Childhood obesity in the United States has now reached what many are calling epidemic proportions. According to the Centers for Disease Control, 35 percent of all American children are overweight. Many of them will develop diabetes by the time they finish high school. Since many youngsters eat lunch, and sometimes breakfast at school, the city of Berkeley, California, has decided to take action against obesity in its school cafeterias. It has overhauled its entire menu, replacing typical pizza, fried foods, and high calorie items with healthier choices, such as fresh organic fruits and vegetables, and whole grains.

At Berkeley High School, kitchen manager William Harris shows off the variety. "Right here, we're doing hamburgers and hot dogs and veggie burgers. It's all grass-fed beef." He points to another display area. "At this station, we're doing egg rolls with Asian noodle salad. On this side, all organic salad bar. On the other side, teriyaki meatballs with rice and vegetables."

Most of the food is now made from scratch, using fresh and mostly organic ingredients. It's the sort of food you might expect to find at higher-end restaurants. Much to everyone's surprise, the most popular menu item is the all-organic salad bar. "When I first put in that salad bar, everyone said 'oh, kids won't eat salad!'" recalls Ann Cooper, the Director of Nutritional Services at Berkeley's public schools. "And now kids line up for salad. It's amazing, kids love the salad bar."

Cooper, a celebrity chef who's cooked for clients like the Grateful Dead band and New York Senator Hillary Rodham Clinton, calls herself "The Renegade Lunch Lady," and is on a mission to change the way American children are eating, and what the school cafeterias are serving. "When I came to Berkeley," she says, "I wanted to segue from a system where we had almost all processed foods to one where we're serving fresh foods. We wanted to reduce and eliminate where possible refined sugars and refined flours, eliminate trans-fats and high fructose corn syrup, eliminate desserts, fried foods. And really try and increase fresh fruits and vegetables, whole foods, with an eye in the long run towards more locally produced foods and more organic foods."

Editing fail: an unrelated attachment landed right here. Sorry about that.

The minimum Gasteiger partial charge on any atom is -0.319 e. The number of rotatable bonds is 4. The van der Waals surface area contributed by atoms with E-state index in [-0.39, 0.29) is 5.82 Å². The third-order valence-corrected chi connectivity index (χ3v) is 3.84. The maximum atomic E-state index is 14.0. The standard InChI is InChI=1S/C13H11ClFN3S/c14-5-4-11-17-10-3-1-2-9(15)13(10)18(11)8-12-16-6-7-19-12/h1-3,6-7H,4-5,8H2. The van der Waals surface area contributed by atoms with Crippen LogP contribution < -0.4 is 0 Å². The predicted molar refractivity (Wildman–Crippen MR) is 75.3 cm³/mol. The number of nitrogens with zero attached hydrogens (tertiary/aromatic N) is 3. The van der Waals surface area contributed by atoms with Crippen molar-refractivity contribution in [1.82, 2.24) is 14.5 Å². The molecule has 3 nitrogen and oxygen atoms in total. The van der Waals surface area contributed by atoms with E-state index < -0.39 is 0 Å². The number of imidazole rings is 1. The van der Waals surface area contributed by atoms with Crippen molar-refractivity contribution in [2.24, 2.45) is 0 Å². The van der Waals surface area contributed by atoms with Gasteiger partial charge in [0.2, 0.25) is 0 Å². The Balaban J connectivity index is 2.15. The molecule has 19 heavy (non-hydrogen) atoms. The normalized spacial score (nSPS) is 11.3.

Cooper says, especially at the high school level, where students are often allowed to leave campus for lunch, she works really hard to offer a wide and appealing variety of items. "One of the things that's really important, if we want the kids to eat there, is to give them choices and have the choices be healthy choices, but also be interesting, things they want to eat and things they find acceptable, that they're happy with. We feel like we're competition with the fast food places right up the street."

Winning the hearts, minds, and palettes of students is easier said than done. A random sampling of young critics produced a mixed review: It's disgusting? They try to be too healthy? I think the salad bar is really good, and it's good quality? More people would go there by having food that we like? Probably like pizza, nachos, French fries... McDonald's is cheaper and you can get what you want.

Cooper laughs at hearing the comments. "Most days, my head is going like this: 'boom, boom, boom.' Like if my head was a caricature, you can see my head about to explode."

Ann Cooper admits that steering kids away from McDonald's and fast food will not happen overnight, but she insists it's a goal worth pursuing. "Making sure that our children's health and wellness is just as much a priority as whether they can read and write. Because they need all of those things. Reading, writing, math, trigonometry? all that is going to do our children no good if they all have diabetes by the time they're 17 years old and are sick and insulin-dependent by the time they're 22. We have to put as much priority on their health and good food and nutrition as we do on everything else."

The new cafeteria menu has been in place for over a year. Although the menu is more expensive and labor intensive, the Berkeley school administration is fully behind the program. It's too soon to tell whether the change has made a difference in student health and obesity. But if it does, Berkeley's new cafeteria menu could serve as an important role model for other schools around the country